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by The E-Sylum: Volume 19, Number 10, March 6, 2016, Article 14

Numismatic News published a short article on February 29, 2016 about a group of American regulated gold pieces recently submitted to Numismatic Guaranty Corporation.

1778 Great Britain Guinea hallmarked by famous coiner Ephraim Brasher - See more at: http://www.numismaticnews.net/article/ngc-slabs-regulated-gold#sthash.xfWAZRgw.dpufThe Numismatic Guaranty Corporation reports it certified six rare early American regulated gold pieces that were submitted during the New York International Numismatic Convention. Regulated gold coins represent an important era in United States coin circulation history.

Before the U.S. began minting coins, foreign coins were used in commerce. In order to facilitate their circulation, the coins were clipped or had a plug added, regulating them to a specific weight. They were then stamped with a dollar value and the hallmark of the assayer.

Five of the submitted coins bear the hallmark of Ephraim Brasher, a famous gold and silversmith. He is well known for producing the Brasher doubloon, the first gold coin minted for the United States. Joseph Richardson, Jr. stamped the other regulated gold piece.

NGC states the dealer who sent the coins in noticed the interesting countermarks and was unaware of their rarity.

A web search found a nice group of regulated gold at the site of Tom Pilitowski, US Rare Coin Investments. The coins pictured are in NGC holders, but these may not be the pieces discussed in the Numismatic News article. Here's an excerpt, but be sure to read the entire page; there's more information here on issuers of regulated gold than I remember seeing anywhere else. -Editor

Regulated Gold Coins - Article I, Section 8, Clause 5 of the Constitution gives Congress the power to “coin money, regulate the value thereof, and of foreign coin, and fix the standard of weights and measures.” This power was necessary in post-Revolutionary times because gold coins from many countries of the world circulated as legal tender in the United States. They were valued for their gold content not as specie. This cacophony of coins of the world would be an obvious source of confusion in domestic and foreign commerce. Coins from Brazil, Portugal, Spain, France, and England all circulated concurrently. However, each had a different weight and fineness making trade extremely inconvenient.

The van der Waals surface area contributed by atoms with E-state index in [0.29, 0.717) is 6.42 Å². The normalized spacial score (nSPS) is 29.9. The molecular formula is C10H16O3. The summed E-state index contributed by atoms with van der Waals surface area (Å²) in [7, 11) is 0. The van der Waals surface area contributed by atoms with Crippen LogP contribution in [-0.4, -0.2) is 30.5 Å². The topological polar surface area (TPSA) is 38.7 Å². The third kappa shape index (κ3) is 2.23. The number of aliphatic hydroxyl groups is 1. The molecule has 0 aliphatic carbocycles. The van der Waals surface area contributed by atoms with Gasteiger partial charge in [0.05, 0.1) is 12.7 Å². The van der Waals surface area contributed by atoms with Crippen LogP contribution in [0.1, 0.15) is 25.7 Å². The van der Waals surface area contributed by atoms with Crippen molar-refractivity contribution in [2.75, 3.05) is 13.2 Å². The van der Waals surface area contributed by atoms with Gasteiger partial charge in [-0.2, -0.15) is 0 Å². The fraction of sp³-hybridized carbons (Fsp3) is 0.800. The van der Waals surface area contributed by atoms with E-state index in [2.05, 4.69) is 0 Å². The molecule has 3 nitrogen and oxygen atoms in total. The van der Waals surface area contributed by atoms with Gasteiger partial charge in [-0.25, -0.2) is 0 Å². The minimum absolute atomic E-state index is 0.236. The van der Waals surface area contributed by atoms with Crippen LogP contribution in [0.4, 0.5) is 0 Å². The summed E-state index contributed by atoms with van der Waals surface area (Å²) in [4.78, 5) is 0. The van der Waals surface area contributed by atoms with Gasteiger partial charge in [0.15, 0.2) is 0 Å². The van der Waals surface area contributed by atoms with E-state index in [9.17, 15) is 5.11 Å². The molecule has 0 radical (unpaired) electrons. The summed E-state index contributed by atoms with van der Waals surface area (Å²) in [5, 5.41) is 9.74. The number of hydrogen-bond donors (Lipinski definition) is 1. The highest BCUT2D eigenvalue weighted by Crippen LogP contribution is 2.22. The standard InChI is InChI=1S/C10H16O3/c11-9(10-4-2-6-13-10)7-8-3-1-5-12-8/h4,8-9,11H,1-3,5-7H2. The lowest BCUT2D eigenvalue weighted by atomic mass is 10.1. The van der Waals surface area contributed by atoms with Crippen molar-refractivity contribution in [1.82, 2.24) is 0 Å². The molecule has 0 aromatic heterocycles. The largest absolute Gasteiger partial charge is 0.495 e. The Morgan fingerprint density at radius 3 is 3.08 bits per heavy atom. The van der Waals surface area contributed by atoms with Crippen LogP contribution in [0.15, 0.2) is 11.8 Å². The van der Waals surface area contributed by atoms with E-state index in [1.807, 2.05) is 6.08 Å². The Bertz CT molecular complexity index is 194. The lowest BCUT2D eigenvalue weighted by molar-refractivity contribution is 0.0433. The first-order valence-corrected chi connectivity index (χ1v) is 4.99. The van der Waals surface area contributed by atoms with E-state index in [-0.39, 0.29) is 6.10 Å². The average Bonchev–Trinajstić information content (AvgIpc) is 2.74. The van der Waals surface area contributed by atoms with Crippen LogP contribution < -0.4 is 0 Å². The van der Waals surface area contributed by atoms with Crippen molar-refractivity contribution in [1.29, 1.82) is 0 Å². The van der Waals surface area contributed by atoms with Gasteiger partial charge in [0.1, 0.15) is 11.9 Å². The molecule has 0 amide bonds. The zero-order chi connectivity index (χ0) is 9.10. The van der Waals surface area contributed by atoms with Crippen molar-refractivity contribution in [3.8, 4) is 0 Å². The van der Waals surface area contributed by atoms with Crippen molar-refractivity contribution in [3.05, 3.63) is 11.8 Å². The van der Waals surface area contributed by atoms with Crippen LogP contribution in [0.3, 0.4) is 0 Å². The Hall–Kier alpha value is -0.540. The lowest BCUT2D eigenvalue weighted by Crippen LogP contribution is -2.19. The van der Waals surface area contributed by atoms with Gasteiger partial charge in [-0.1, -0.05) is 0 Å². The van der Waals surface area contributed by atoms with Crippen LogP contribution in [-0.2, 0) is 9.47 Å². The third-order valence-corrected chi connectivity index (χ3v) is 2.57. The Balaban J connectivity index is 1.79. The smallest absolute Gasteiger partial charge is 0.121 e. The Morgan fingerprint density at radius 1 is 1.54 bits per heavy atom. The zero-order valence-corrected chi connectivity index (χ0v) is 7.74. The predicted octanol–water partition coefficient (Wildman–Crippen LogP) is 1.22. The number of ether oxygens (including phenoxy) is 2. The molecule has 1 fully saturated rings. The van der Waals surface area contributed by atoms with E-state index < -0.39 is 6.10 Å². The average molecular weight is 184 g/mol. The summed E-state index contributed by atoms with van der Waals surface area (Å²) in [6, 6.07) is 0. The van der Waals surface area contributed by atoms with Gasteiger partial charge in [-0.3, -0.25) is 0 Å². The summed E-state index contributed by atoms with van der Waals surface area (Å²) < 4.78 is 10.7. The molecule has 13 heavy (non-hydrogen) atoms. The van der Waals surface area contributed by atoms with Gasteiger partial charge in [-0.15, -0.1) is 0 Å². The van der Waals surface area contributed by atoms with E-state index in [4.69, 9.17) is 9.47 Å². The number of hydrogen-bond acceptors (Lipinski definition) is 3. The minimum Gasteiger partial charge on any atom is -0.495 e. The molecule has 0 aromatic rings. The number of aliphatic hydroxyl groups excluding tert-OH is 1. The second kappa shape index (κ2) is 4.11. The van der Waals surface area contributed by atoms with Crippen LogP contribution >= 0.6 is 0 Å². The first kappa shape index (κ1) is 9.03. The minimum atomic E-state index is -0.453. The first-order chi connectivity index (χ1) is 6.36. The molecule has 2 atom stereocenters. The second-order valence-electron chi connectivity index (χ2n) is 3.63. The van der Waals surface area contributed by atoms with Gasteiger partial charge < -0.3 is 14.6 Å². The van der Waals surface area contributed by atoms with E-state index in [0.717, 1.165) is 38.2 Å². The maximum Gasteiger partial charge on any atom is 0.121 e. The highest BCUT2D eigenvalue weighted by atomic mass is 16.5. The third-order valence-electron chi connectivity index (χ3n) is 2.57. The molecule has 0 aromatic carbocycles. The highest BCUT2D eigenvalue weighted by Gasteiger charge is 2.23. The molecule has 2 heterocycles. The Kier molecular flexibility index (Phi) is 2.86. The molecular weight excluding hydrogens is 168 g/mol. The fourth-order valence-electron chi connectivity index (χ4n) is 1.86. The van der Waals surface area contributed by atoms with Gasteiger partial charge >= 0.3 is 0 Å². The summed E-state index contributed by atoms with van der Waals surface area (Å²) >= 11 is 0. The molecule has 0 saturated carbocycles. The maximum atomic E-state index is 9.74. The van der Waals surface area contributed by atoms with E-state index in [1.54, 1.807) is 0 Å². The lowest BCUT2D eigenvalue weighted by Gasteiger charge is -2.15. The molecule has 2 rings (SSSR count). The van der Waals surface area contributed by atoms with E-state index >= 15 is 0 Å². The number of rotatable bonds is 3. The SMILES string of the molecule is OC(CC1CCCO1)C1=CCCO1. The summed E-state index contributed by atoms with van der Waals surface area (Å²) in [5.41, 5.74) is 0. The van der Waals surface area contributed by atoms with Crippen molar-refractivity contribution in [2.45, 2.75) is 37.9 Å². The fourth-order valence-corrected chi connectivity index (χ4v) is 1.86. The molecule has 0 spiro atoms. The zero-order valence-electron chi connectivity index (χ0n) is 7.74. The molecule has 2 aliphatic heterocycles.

The problem was first dealt with in colonial times, when coins were “regulated.” This practice continued after Independence. A goldsmith or silversmith would drill a coin and add gold in the form of a plug to increase its weight. If it was then overweight, he would clip and/or file its edge. Thus, coins were “regulated” to certain standards. The plugs that were added were then stamped with a hallmark identifying the regulator who guaranteed the gold content of the piece. Regulators, who were also jewelers and highly thought of members of the community, included John Bayley, John Burger, John David Jr., Lewis Feuter, Myer Myers, Thomas Pons, Thomas Underhill, and William Hollingshead. However, none was so prominent and famous in numismatic circles as Ephraim Brasher.

When a gold coin circulates, its weight can change. Honest wear as well as dishonest practices cause changes in weight and therefore value. Coins were clipped and sometimes a bag of coins was “sweated.” It would be shaken and the resulting dust and other gold residue would be accumulated and later sold. So in addition to coins coming from different countries, they might have had to be regulated because of their diminished value as a result of wear, clipping, or sweating.

Regulated coins have been found in collections of famous collectors and numismatists. These include Virgil M. Brand, Louis Eliasberg, John J. Ford Jr., John Work Garrett, Waldo Newcomer, and John L. Roper. Edward Roehrs had an excellent collection of regulated coins that was auctioned in 2010 at the ANA Boston World’s Fair of Money.

For more information, see:
REGULATED GOLD - REGULATED GOLD COINS - COLONIAL AMERICAN COINS (www.usrarecoininvestments.com/coin_info/colonial_american

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